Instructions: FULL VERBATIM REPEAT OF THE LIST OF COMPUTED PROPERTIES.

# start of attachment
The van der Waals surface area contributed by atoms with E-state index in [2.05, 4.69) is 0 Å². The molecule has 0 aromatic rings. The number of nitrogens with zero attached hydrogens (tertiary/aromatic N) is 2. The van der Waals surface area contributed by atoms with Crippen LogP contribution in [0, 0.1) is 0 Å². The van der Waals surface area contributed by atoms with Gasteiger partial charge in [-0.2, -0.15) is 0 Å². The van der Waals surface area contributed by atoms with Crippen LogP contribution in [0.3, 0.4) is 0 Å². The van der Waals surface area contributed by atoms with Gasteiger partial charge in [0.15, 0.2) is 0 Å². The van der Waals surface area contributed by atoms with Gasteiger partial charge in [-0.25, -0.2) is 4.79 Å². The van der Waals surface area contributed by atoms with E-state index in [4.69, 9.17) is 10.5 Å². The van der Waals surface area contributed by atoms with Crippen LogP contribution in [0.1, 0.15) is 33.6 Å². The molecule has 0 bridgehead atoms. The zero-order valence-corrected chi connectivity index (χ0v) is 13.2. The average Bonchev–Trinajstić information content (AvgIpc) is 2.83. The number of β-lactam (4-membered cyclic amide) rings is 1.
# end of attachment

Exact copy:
The van der Waals surface area contributed by atoms with E-state index in [2.05, 4.69) is 0 Å². The molecule has 0 aromatic rings. The number of nitrogens with zero attached hydrogens (tertiary/aromatic N) is 2. The van der Waals surface area contributed by atoms with Crippen LogP contribution in [0, 0.1) is 0 Å². The van der Waals surface area contributed by atoms with Gasteiger partial charge in [-0.2, -0.15) is 0 Å². The van der Waals surface area contributed by atoms with Crippen LogP contribution in [0.3, 0.4) is 0 Å². The van der Waals surface area contributed by atoms with Gasteiger partial charge in [0.15, 0.2) is 0 Å². The van der Waals surface area contributed by atoms with Gasteiger partial charge in [-0.25, -0.2) is 4.79 Å². The van der Waals surface area contributed by atoms with E-state index in [4.69, 9.17) is 10.5 Å². The van der Waals surface area contributed by atoms with Crippen LogP contribution in [0.1, 0.15) is 33.6 Å². The molecule has 0 bridgehead atoms. The zero-order valence-corrected chi connectivity index (χ0v) is 13.2. The average Bonchev–Trinajstić information content (AvgIpc) is 2.83. The number of β-lactam (4-membered cyclic amide) rings is 1.